We’re already predicting that our AutoGrow app for the On-Demand Service we’ll be offering soon is going to help us solve a lot of the problems discussed below by giving us a more complete overview of each client. 

But that being said, there are quite a few lessons we learned from The Evil 5% we ran into with our clients. And I’ll dive into each as we go along. 

Now, we love our clients. And we always do everything in our power to forge real and lasting connections with each of them. Because doing so actually helps us serve them better

But in the following examples, I’m going to change the names and a few other key details about each business to help keep things anonymous. So be forewarned: Supercalifragilisticexpialidocious Industries is not actually a real business. 

Diamond In The Rough Branding

Type Of Evil: AIM

This Evil 5% came from one of the worst possible problems on our end—AIM. 

For this one client from our Done-For-You service, we wrote a convincing copy. The web design we created was crisp and pleasing to the eye. And all of our funnel assets were set up to usher prospects smoothly through the sales funnel. 

However, after launching this client’s account, we found that we weren’t bringing in nearly as impressive of results as we were hoping for. 

And the problem was we weren’t attracting the right kinds of prospects. 

The result? The people who landed on our page weren’t interested in what our client was offering, no matter how good the copy and website design were. 

We were tossing out a big net into an ocean of fish trying to catch tuna. But when we reeled it in, all we got was a net full of grouper. 

After taking a closer look, we realized there were two main reasons for 

  • Our keywords were off. The way we set things up on the technical side meant that we were ranking for all sorts of keywords that had nothing to do with the client. For instance, sometimes we were bringing in visitors looking for staffing agencies, even though Diamond In The Rough was a branding agency. You can see why they weren’t interested.
  • Our copy was off. While the copy had the right personality, it wasn’t as clear as it should have been. And the clarity of the copy is a problem we’ve talked about before too. Vague wording may sound clever. But when your prospects have to think too much about what you do, it increases mental friction and makes it more likely that they’ll drop off the page. Better to be clear, direct, and simple.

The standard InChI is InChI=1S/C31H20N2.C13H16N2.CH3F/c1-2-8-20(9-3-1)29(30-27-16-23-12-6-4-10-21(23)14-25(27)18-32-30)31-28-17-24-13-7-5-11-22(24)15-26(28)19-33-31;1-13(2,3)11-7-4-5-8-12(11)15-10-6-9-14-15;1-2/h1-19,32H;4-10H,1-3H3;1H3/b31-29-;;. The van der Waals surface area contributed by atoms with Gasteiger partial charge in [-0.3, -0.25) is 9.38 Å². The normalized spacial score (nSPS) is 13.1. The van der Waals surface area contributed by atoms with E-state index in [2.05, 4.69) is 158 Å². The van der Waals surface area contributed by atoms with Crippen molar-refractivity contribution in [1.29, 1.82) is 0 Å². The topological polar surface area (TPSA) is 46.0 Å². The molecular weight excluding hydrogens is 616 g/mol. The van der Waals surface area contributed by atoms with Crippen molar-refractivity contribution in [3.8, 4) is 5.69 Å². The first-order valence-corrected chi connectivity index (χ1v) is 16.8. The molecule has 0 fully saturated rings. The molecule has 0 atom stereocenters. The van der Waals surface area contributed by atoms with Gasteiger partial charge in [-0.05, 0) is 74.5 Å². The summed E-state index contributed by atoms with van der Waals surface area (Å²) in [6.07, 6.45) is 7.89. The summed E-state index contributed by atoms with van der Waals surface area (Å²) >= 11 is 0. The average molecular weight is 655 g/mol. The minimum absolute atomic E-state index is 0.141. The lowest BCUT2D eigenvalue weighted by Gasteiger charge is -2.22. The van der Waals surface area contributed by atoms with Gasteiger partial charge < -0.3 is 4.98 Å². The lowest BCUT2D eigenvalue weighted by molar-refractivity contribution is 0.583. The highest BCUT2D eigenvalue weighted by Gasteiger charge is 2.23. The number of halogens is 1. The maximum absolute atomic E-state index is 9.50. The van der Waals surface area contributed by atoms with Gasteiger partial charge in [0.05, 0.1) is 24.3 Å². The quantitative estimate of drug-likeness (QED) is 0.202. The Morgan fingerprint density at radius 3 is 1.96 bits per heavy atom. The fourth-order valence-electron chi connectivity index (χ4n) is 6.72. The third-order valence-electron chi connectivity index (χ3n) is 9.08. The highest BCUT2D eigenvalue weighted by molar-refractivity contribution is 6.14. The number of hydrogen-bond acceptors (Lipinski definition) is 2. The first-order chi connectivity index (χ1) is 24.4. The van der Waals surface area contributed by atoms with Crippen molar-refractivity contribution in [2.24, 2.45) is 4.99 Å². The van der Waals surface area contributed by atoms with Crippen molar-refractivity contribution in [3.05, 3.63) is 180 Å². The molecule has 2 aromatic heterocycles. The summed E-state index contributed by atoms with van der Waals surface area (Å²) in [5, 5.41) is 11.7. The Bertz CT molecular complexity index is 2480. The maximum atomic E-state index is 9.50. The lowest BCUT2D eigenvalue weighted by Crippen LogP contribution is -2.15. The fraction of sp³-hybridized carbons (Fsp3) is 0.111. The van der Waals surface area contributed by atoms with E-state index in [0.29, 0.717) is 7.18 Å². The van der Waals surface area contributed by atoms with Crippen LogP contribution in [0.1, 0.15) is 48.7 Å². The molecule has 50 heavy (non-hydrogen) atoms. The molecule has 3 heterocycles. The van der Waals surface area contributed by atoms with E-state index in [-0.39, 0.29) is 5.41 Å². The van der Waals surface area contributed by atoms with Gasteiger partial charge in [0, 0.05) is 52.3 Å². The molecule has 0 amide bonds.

The Takeaway: We’ve since refined our ad creation process and developed new ways to weed out keywords that don’t match what our clients are selling. This allows for more targeted ads that only bring in the right kind of prospects. On top of that, it ends up saving our clients on ad costs and boosts their return per dollar invested. 

We’ve also tweaked the way we create copy too. Clarity is now front and center when writing the copy. And while we still inject plenty of personality and pizzaz to keep prospects reading, it comes second to easy-to-understand writing.

Picture Perfect, Inc.

Type Of Evil: CLIENT + TECHNICAL

This one was a mix of both client-side problems as well as technical problems. As we started getting closer and closer to the final launch date for Picture Perfect, Inc., we were right on time with all of our funnel assets. 

Landing pages (copy and design) were finalized, the lead magnet was looking irresistibly clickable, and ads were ready to go. We were set! 

But not long before the official launch, Picture Perfect reached out to tell us about a few organizational changes on their end. They were bringing in a changeup of executive-level leadership. And as a result, they needed to put everything we had worked so hard to create on a full pause. 

About 6 weeks later, Picture Perfect was ready to begin again, but restarting came with its own challenges. 

  • We had to reacquaint ourselves with the new leadership contacts. And they had to be reintroduced to our services too. In a way, then, we had to sell AutoGrow to Picture Perfect all over again.  
  • New leadership came with new protocols. As a result, we had to re-convince them to give us access to their servers and show them why this step was a necessary part of launching their funnel. 
  • Their goals had changed over the past 6 weeks. Rather than going with our original target market, they felt that the funnel should be segmented to 3 different niche markets. And that meant reworking the copy, design, and underlying structure of the funnel. 

The Takeaway: As we’ve seen, client-side problems are often the hardest to fix. Our main takeaway from this client was that it’s best to clearly set expectations from the outset. And getting buy-in from key decision-makers can prevent having to continually re-sell your service should organizational changes arise. 

On top of that, launching quickly can help bring in results early on. And that means happier clients that won’t need to be sold on why your service works. Because the numbers already speak volumes. 

It’s why we’ve tweaked our Done-For-You service to focus on leads first so our clients can start seeing results right away.